In the many legacy projects that I’ve been tasked to improve, there are a couple of “necessities” that are non-negotiable when I write-up my improvement plan:

  1. Automated Tests
  2. Automated Deployments
  3. Infrastructure as Code (IaC)

The upsides of these three are a topic of their own, but all of them provide one thing: confidence. Having tests gives my team confidence that their new code won’t break existing features. The ability to auto-deploy upon merging gives confidence that they don’t forget or mistype a command from their deployment runbook. IaC generally means disposable environments: a misbehaving server is no longer a team-wide headache and could be recreated in minutes.

But sometimes, it just doesn’t matter. If winning over a new client hangs in the balance between the hours it take to write a test suite versus deploying untested code, then those tests doesn’t matter. A massive outage happened and your automation fails to spot the problem? Every second counts – comment out that block in your Ansible playbook code, SSH directly on that machine, tinker with files directly. A key part of your infrastructure is giving you headaches, and you only have a day left to finish everything up? Spin it up manually, document your steps, and move on.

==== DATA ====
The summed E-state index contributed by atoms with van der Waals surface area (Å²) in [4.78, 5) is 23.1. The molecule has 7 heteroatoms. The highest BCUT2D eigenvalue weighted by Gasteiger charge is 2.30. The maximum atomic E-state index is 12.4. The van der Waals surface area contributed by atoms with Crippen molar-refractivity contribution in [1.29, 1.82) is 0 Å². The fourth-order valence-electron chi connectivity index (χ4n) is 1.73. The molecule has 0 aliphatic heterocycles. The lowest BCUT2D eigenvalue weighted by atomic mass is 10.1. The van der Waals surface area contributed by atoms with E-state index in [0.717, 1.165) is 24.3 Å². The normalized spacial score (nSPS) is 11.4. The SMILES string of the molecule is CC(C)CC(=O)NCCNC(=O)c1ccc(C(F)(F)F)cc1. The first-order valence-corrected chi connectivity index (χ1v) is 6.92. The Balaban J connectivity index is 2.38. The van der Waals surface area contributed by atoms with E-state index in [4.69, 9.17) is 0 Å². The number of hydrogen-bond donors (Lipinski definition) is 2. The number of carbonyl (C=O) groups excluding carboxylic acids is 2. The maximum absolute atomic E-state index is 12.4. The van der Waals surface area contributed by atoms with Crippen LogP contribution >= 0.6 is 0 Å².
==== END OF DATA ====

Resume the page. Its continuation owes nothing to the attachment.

We should always strive for perfection, but not everything has to happen perfectly every time. Rules and best practices are there to influence 90% of our decisions. When business dictates otherwise, you do what’s needed. Because in software, like in life, it just doesn’t matter sometimes.